The raw number of tests that have been done in Monroe County has increased from month to month and from week to week.

Through April, the rolling 7-day average number of tests was around 25 a day. In May. the 7-day rolling average increased to between 50 and 75 a day. In the first week of June, the rolling average was around 100 each day. By the second week of 7-day rolling average hit 175 tests a day and stayed above 150 for the rest of the month.

The increased number of tests has come with increased numbers of positive tests. On Wednesday, Caudill told The Square Beacon, “We are seeing a correlation between more testing and increased positives, which is no surprise.”

From late April through mid-June, the 7-day rolling average of new confirmed positive tests stayed under 2 per day. In mid-June, coinciding with a one-day spike of 13 cases— which was followed by several days with 6 or more cases—the 7-day rolling average has now increased to more than 6 cases per day.

As a percentage of tests, the number of positive tests in Monroe County has nudged upward a bit, after settling down from the initial percentages in the early phase of the pandemic. Mid-April saw a 7-day rolling average of up to 18 percent positive tests.

The 7-day rolling average percentage of positive tests from mid-May through mid-June was mostly under 2 percent. In the second half of June the 7-day rolling percentage of positives has nudged above 2 percent, getting close to 3 percent.

Caudill characterized the percentage of positives as “stable.” Compared to the rest of the state, Monroe County’s percentage of daily positives is now about half. A week ago, the statewide “moving average” of positive tests was around 4 percent, and has trended upward towards 5 percent.

Caudill told The Square Beacon that the county’s contact tracing nurses are looking at the additional numbers of confirmed positives to see if they related only to increased testing, or are connected to a particular incident or some other factor.

Responding to a question at Thursday’s press conference, Caudill said she had not seen any evidence that the increased numbers of confirmed cases is related to the demonstrations against police brutality that took place in late May through the beginning of June.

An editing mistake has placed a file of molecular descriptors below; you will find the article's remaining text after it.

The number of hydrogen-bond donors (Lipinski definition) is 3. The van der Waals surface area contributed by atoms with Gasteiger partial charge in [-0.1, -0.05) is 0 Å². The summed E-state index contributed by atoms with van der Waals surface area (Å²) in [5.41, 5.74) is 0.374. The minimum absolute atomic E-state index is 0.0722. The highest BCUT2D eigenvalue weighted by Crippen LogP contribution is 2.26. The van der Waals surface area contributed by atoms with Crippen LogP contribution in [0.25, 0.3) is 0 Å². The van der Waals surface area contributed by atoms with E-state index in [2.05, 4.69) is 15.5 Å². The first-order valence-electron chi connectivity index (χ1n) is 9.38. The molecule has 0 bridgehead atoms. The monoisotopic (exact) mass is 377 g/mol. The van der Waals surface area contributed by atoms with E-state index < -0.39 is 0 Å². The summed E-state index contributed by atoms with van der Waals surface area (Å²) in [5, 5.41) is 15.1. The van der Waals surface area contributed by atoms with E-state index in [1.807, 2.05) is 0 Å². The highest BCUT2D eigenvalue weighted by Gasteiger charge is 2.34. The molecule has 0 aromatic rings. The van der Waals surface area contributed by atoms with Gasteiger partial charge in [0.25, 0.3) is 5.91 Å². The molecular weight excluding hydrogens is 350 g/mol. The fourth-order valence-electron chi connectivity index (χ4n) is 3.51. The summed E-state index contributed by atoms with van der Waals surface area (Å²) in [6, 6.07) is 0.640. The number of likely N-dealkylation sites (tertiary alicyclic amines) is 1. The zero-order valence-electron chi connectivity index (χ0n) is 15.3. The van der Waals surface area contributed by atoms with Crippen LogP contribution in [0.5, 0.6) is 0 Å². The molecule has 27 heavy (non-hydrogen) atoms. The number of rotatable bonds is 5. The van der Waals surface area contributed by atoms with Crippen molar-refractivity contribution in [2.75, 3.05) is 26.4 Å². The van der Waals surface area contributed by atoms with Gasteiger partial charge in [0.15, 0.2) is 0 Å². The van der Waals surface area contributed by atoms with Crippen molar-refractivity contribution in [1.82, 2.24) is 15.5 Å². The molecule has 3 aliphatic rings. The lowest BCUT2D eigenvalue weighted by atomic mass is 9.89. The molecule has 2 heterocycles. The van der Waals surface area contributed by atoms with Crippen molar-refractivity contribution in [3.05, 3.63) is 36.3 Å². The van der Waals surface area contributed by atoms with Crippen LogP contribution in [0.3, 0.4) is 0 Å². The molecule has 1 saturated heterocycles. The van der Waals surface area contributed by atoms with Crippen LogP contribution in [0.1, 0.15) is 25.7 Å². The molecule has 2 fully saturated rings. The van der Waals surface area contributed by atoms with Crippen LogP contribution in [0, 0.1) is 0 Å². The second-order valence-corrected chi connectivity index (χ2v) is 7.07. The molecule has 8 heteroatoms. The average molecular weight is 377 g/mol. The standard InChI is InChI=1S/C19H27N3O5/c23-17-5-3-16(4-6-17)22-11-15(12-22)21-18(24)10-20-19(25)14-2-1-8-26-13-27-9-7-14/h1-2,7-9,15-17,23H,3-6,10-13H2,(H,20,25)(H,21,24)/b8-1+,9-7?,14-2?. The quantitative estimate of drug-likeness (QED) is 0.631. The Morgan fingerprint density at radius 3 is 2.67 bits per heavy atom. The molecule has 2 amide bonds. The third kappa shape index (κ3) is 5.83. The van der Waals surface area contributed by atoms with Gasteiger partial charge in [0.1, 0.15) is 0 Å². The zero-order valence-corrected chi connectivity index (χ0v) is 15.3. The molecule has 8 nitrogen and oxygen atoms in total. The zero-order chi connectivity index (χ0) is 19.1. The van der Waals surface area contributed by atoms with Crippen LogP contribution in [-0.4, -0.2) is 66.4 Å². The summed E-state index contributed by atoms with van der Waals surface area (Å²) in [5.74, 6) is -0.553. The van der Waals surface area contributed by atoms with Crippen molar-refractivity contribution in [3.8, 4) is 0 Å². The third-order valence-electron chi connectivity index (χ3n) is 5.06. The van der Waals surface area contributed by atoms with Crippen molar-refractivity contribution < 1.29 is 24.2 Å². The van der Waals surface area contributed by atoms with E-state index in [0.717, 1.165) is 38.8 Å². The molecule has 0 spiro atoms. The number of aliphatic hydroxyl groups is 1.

Caudill told The Square Beacon, “I do believe that it is a combination of things. People are tired of staying in and want to gather and get out and about. Some are doing that more than others of course. Things are opening up so there will be an increased opportunity to be exposed.”

Caudill said at Thursday’s press conference that she hopes that the testing that is currently being offered locally through the state by OptumServe Health Services will continue.

The OptumServe test center will be closed Friday for the July 4 holiday.

Caudill said that next week, OptumServe will start using longer nasal-pharyngeal swabs—which go farther back into the nasal cavity. Specimens taken with the longer swabs are supposed to deliver more accurate results. Asked as the press conference, if that was likely to increase or decrease the number of positive tests, Caudill was not sure.

Antibody tests

Accuracy of tests came up indirectly at Thursday’s press conference in the context of the announcement a few hours earlier that Bloomington’s mayor, John Hamilton, has tested positive for COVID-19 antibodies.

The city announced in the second week of April that Hamilton’s wife, Indiana University law professor Dawn Johnson, had tested positive for COVID-19. She’s since recovered.

The positive antibody test means Hamilton was likely infected with COVID-19 sometime earlier, in April, when he was experiencing flu-like symptoms. He was tested on April 18 and 21, but those tests turned out negative.

About Hamilton’s two negative COVID-19 tests back in April, Brian Shockney, who is president, of IU Health’s south central region, said during Thursday’s press call that most likely, when Hamilton was tested, he was in fact positive.

Hamilton said during the press conference that he’d had the antibody test done on the order of his personal physician. The test had helped solve a mystery, Hamilton said.

Antibody testing has been done on a random sample of Indiana residents statewide, as part of a study that the IUPUI Fairbanks School of Public Health is doing. Based on Phase 2 of that study, the statewide active infection rate was 0.6 percent, which was a decrease from the 1.7 percent estimated in Phase 1.

The estimate for antibody positivity in Phase 2 was 1.5 percent. That was an increase from 1.1 percent antibody positivity in Phase 1.